We feel carefree and totally relaxed. Everything is included in the price: all meals, beverages, wine and beer in the dining room, and what we truly appreciate, the fascinating tours in each destination. We don’t have to plan a thing!

Sometimes on a river cruise the waters may be too high or too low for the ships to navigate and the latter is our case; we cannot travel as far as planned on the Po River, but the crew does all it can and makes sure we reach each destination with slightly longer busing times than originally intended.

 Bella Italia

Venice, a UNESCO World Heritage Site, and our gateway, enchants us with its shimmering canals, gorgeous old buildings and magical skyline of domes and towers. It was the Doge who held sway here and the Doge’s Palace embodies the great artistic talents, wealth and power of the times. Adjacent to the palace, St. Mark’s Basilica (always lined with waiting tourists) is opened exclusively for us one night. The lights are turned on to reveal an astonishing ceiling, magnificent domes filled with gold mosaic backgrounds, on which biblical scenes and intricate patterns glow with a life of their own.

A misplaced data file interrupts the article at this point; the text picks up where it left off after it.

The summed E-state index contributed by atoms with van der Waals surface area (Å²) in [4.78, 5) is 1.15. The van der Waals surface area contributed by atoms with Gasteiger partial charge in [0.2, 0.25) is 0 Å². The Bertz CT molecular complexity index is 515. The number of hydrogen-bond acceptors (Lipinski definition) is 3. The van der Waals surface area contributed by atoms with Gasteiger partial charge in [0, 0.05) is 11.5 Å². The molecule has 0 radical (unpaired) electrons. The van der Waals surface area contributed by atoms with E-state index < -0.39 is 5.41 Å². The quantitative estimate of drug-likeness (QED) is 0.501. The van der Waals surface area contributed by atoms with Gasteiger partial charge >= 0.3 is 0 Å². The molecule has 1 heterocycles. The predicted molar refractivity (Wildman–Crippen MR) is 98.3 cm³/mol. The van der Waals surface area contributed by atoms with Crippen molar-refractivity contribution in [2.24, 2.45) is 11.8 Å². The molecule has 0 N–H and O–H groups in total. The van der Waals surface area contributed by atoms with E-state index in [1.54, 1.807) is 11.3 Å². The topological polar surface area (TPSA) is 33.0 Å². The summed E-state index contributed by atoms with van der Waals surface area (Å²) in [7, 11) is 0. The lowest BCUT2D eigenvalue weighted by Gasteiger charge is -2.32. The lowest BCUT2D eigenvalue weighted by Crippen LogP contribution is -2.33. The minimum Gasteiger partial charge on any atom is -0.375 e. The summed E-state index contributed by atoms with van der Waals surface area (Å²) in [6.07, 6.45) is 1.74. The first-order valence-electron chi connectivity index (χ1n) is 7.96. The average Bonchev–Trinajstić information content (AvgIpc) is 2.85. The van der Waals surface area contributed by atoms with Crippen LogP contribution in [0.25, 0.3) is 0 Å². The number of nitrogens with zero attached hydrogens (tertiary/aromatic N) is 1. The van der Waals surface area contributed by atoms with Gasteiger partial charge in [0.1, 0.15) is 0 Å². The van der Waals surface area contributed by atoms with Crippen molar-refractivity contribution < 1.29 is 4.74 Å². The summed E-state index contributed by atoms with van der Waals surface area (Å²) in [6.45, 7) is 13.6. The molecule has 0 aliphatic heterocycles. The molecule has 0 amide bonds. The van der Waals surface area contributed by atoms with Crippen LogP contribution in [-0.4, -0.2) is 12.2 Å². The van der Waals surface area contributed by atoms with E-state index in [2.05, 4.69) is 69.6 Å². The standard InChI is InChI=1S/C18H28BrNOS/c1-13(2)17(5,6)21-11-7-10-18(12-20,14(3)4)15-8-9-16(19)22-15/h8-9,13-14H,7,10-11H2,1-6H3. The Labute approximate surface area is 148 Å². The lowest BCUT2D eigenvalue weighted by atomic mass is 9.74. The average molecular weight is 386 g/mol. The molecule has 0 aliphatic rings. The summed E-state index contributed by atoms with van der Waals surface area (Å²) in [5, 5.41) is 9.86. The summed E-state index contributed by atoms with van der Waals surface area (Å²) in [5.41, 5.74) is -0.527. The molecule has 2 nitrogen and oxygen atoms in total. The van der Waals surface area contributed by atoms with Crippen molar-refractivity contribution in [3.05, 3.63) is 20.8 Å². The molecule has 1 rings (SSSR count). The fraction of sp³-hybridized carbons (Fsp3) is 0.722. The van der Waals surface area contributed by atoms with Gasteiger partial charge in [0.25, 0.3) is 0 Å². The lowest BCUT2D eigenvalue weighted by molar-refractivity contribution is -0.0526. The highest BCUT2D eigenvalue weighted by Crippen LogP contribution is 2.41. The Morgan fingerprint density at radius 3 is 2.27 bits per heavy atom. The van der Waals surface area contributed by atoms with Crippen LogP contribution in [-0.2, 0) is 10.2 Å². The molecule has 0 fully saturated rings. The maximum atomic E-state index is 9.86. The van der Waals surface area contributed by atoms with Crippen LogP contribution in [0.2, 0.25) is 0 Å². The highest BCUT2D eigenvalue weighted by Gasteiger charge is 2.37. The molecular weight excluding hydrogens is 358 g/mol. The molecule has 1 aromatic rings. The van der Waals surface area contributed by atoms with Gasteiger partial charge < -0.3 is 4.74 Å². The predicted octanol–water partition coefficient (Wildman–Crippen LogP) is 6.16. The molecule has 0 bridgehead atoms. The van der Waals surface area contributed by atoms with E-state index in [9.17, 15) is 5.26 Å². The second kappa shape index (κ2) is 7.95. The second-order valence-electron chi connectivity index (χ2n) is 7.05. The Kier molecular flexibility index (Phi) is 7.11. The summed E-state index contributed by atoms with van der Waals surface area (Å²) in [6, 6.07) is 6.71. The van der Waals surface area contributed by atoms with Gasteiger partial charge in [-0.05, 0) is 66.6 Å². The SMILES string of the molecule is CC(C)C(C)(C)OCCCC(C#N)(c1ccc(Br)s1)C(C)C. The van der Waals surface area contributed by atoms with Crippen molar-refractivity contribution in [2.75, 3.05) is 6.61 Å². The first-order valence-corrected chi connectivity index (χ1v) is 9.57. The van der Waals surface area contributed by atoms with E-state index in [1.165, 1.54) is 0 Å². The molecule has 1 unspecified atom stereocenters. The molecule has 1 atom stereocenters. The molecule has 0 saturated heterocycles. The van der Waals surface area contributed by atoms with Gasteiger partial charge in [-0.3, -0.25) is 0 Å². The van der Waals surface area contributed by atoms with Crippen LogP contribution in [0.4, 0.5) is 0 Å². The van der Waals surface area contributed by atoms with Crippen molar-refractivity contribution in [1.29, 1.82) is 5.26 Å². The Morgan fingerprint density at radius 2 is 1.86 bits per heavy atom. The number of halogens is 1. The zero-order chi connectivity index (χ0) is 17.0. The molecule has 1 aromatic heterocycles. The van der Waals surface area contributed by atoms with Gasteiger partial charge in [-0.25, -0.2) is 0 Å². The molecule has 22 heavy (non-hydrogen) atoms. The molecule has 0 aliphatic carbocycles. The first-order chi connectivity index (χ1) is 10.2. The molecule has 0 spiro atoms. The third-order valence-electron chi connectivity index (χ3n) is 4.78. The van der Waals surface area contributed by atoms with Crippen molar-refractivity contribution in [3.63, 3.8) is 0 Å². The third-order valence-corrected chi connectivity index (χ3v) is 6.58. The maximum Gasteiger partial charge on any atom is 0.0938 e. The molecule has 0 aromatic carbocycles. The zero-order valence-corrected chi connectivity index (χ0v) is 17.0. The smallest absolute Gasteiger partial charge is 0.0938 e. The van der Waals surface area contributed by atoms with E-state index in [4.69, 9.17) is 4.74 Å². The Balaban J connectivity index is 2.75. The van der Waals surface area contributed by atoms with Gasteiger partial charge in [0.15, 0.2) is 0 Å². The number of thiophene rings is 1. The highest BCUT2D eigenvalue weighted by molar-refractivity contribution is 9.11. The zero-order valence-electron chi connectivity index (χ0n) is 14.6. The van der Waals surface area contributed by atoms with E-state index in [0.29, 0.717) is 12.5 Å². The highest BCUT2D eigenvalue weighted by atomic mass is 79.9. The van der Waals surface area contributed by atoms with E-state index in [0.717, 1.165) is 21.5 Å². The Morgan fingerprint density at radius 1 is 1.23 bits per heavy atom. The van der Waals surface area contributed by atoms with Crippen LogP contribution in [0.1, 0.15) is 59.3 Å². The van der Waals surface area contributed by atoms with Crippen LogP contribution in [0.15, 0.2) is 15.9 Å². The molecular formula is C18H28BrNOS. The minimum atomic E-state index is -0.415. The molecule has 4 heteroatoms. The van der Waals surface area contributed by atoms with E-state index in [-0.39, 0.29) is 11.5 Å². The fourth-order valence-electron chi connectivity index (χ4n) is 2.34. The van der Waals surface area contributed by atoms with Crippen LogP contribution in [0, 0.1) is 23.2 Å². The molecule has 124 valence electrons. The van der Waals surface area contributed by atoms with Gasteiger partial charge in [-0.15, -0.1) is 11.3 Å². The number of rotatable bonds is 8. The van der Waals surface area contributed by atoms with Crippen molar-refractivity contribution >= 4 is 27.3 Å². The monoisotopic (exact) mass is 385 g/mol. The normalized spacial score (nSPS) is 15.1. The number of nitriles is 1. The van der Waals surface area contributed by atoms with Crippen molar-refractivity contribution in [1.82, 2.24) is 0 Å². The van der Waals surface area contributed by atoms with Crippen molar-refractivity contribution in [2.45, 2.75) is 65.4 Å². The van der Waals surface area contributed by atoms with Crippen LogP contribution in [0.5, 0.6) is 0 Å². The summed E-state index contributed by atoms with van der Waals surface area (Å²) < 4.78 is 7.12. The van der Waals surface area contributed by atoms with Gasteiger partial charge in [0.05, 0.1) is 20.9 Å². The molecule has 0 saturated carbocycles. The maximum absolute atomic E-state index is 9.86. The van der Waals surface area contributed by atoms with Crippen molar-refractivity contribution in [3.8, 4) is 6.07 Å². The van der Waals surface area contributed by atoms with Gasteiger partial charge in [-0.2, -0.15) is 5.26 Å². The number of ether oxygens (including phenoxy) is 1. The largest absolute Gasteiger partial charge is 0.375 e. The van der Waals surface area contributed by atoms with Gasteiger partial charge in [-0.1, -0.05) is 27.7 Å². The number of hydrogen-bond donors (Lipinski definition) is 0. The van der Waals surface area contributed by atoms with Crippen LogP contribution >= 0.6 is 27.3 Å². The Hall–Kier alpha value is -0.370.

Padua, a picturesque city filled with arcaded streets, houses the second-oldest university in Italy. When we visit, it is actually graduation day and we witness the graduates in the streets being hazed, which is apparently an old tradition. We enjoy strolling through the huge square Prato della Valle, lined with 78 statues of famous citizens. But for us, the Scrovegni Chapel as explained and shown by our skillful guide proves to be the highlight. Built to offer penitence and help Enrico Scrovegni and his father “reach eternal heaven,” the chapel houses incredible frescoes of Mary and Jesus’ life cycles. Completed in 1305 by Giotto, the artwork is way ahead of its time, presaging the Renaissance in its use of perspective, realism and emotion. We can feel the tenderness of Anne and Joachim’s kiss, Mary seems human and a crucified Christ is represented with realistic positioning.